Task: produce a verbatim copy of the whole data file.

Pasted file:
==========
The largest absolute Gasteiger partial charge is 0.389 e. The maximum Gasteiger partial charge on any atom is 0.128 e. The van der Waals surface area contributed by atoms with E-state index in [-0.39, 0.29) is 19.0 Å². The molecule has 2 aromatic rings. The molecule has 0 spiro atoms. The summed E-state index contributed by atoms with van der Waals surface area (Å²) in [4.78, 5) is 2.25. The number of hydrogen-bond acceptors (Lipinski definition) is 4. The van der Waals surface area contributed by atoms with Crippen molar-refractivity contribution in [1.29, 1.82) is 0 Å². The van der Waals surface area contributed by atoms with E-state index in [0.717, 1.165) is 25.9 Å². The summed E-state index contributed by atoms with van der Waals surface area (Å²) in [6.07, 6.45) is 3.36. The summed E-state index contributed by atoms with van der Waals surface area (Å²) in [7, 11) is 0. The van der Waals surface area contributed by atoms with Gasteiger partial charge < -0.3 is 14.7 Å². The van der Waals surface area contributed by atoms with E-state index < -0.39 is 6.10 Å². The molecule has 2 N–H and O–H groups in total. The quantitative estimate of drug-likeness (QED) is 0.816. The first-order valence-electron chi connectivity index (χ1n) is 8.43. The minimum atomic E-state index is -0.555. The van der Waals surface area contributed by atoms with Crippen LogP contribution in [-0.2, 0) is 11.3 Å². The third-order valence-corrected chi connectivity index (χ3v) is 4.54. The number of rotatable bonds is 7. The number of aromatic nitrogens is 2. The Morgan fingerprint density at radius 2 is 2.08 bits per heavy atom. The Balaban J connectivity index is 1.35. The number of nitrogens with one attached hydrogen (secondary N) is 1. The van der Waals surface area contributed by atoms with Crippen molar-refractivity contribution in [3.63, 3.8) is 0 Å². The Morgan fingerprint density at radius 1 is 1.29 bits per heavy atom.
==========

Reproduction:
The largest absolute Gasteiger partial charge is 0.389 e. The maximum Gasteiger partial charge on any atom is 0.128 e. The van der Waals surface area contributed by atoms with E-state index in [-0.39, 0.29) is 19.0 Å². The molecule has 2 aromatic rings. The molecule has 0 spiro atoms. The summed E-state index contributed by atoms with van der Waals surface area (Å²) in [4.78, 5) is 2.25. The number of hydrogen-bond acceptors (Lipinski definition) is 4. The van der Waals surface area contributed by atoms with Crippen molar-refractivity contribution in [1.29, 1.82) is 0 Å². The van der Waals surface area contributed by atoms with E-state index in [0.717, 1.165) is 25.9 Å². The summed E-state index contributed by atoms with van der Waals surface area (Å²) in [6.07, 6.45) is 3.36. The summed E-state index contributed by atoms with van der Waals surface area (Å²) in [7, 11) is 0. The van der Waals surface area contributed by atoms with Gasteiger partial charge < -0.3 is 14.7 Å². The van der Waals surface area contributed by atoms with E-state index < -0.39 is 6.10 Å². The molecule has 2 N–H and O–H groups in total. The quantitative estimate of drug-likeness (QED) is 0.816. The first-order valence-electron chi connectivity index (χ1n) is 8.43. The minimum atomic E-state index is -0.555. The van der Waals surface area contributed by atoms with Crippen LogP contribution in [-0.2, 0) is 11.3 Å². The third-order valence-corrected chi connectivity index (χ3v) is 4.54. The number of rotatable bonds is 7. The number of aromatic nitrogens is 2. The Morgan fingerprint density at radius 2 is 2.08 bits per heavy atom. The Balaban J connectivity index is 1.35. The number of nitrogens with one attached hydrogen (secondary N) is 1. The van der Waals surface area contributed by atoms with Crippen molar-refractivity contribution in [3.63, 3.8) is 0 Å². The Morgan fingerprint density at radius 1 is 1.29 bits per heavy atom.